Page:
Iran celebrates different revolution anniversary under COVID-19

For the first time in decades, the large square around Tehran’s iconic Azadi (Freedom) Tower was filled with cars and motorcycles, and not densely packed marchers, during a celebration of the 1979 revolution that birthed the Islamic Republic.

Thousands of state-organised and private vehicles descended on pre-determined routes in the capital and across Iran on Wednesday during the 42nd annual celebration, which this year was compromised by the COVID-19 pandemic.

To observe health protocols in a country that has suffered more than 58,000 deaths and is wary of a resurgence of coronavirus cases in the run-up to year-end holidays in late March, people were ordered not to go out for celebrations on foot.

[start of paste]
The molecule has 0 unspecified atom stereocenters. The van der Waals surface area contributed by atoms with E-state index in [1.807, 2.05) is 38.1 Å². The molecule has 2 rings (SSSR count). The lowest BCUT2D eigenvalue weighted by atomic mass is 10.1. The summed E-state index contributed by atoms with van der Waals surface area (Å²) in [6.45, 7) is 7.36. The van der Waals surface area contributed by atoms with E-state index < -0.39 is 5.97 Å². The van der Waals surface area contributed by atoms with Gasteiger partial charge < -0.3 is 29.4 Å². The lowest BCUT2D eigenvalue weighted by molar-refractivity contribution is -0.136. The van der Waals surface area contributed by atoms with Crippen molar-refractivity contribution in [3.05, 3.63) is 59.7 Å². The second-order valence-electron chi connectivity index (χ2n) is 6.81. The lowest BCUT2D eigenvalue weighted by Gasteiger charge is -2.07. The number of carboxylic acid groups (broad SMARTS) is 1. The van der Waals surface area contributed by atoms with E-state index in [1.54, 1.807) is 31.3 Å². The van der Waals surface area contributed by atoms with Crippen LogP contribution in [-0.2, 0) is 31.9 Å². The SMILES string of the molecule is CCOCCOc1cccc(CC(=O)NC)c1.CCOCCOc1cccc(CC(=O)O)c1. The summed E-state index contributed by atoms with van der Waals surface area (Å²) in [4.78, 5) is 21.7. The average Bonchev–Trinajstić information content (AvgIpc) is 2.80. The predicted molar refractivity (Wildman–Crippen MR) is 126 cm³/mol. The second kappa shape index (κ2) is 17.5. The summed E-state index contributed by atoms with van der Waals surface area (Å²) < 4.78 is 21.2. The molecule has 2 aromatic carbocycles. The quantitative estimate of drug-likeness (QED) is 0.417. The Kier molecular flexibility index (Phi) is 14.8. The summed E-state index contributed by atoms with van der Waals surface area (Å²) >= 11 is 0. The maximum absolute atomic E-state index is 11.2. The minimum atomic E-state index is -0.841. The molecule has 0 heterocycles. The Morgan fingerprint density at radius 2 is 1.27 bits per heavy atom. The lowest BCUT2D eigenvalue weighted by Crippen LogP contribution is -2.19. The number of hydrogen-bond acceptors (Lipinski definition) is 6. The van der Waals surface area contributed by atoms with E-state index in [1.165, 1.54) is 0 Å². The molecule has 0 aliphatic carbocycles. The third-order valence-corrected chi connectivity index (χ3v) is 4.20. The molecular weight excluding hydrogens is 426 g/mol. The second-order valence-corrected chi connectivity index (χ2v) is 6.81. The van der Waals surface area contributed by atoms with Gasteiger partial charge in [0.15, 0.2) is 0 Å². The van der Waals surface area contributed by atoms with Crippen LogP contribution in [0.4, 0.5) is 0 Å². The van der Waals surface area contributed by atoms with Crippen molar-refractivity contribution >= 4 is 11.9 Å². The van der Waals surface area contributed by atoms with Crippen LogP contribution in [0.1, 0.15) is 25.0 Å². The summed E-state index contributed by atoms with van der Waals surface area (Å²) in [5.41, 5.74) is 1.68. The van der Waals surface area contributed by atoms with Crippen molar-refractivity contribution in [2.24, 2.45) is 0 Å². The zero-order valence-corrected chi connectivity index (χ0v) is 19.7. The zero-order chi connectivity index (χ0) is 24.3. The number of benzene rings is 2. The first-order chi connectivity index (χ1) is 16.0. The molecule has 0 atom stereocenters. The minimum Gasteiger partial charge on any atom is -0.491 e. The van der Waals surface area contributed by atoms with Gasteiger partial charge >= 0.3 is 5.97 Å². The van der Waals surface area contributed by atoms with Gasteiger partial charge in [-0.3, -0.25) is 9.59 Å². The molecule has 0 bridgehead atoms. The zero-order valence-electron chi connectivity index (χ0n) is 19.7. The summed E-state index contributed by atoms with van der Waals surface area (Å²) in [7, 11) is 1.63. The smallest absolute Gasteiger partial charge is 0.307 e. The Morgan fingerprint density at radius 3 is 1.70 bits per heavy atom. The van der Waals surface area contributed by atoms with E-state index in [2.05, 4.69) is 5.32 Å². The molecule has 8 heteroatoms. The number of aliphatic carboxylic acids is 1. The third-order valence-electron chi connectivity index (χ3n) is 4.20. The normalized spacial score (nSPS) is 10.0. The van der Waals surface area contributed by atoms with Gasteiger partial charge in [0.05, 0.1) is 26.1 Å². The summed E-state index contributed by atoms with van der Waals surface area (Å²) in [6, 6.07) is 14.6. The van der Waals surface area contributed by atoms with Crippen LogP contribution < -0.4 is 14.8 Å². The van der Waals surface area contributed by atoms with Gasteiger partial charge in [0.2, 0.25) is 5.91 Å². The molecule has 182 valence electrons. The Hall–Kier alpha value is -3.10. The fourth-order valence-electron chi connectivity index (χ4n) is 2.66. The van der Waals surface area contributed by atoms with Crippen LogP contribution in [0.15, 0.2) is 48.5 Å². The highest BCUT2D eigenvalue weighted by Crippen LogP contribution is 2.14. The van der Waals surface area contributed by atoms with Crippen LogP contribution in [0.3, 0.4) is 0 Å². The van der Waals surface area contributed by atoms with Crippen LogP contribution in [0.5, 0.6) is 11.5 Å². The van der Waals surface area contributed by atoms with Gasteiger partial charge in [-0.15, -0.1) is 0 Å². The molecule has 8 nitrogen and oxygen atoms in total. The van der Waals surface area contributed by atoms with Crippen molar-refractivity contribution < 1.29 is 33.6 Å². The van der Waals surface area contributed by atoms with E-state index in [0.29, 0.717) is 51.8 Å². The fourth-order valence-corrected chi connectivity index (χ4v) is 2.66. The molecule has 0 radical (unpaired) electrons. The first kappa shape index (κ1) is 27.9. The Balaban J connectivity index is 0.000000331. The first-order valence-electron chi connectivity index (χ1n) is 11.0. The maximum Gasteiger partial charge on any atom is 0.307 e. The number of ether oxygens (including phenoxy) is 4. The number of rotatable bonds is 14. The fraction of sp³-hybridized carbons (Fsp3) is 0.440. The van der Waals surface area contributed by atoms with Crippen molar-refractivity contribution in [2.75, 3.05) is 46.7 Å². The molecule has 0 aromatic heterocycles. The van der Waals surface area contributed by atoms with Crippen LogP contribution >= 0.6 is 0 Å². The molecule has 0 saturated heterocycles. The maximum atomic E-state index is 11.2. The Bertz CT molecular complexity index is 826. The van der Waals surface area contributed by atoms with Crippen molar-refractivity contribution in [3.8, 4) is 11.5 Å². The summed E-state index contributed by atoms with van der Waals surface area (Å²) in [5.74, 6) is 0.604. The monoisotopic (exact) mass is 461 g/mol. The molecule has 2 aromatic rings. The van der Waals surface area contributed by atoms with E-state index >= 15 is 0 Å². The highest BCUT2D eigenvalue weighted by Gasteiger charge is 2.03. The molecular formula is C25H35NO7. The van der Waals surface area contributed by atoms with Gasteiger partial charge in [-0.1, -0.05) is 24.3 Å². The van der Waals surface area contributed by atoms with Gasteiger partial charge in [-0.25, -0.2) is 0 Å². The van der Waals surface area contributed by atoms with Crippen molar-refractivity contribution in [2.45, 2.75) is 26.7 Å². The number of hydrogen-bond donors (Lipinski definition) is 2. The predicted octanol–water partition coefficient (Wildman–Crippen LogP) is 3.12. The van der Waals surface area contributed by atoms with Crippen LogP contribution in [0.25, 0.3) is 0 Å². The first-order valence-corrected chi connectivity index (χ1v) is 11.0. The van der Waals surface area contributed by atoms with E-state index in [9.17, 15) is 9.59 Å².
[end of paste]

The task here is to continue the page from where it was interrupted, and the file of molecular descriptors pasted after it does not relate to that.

Instead, revellers were instructed to decorate their cars so they would look good in aerial shots, and express their excitement by flashing their lights and turning on their windshield wipers.

Tehran’s Azadi Tower, the main destination of all marches in the capital during revolution celebrations, was slated to see aerial military manoeuvres and parachuters descending. Revolutionary poems were read out over speakers.

The Islamic Revolutionary Guard Corps (IRGC) displayed three types of locally made ballistic missiles in the path of marchers in Tehran. An Indigenous aerial defence system that in June 2019 shot down an American drone was also displayed.

Common anti-US and Israel messaging was visible this year as well in slogans and banners.
Naval vessels conducted a symbolic procession in Iran’s southern waters.

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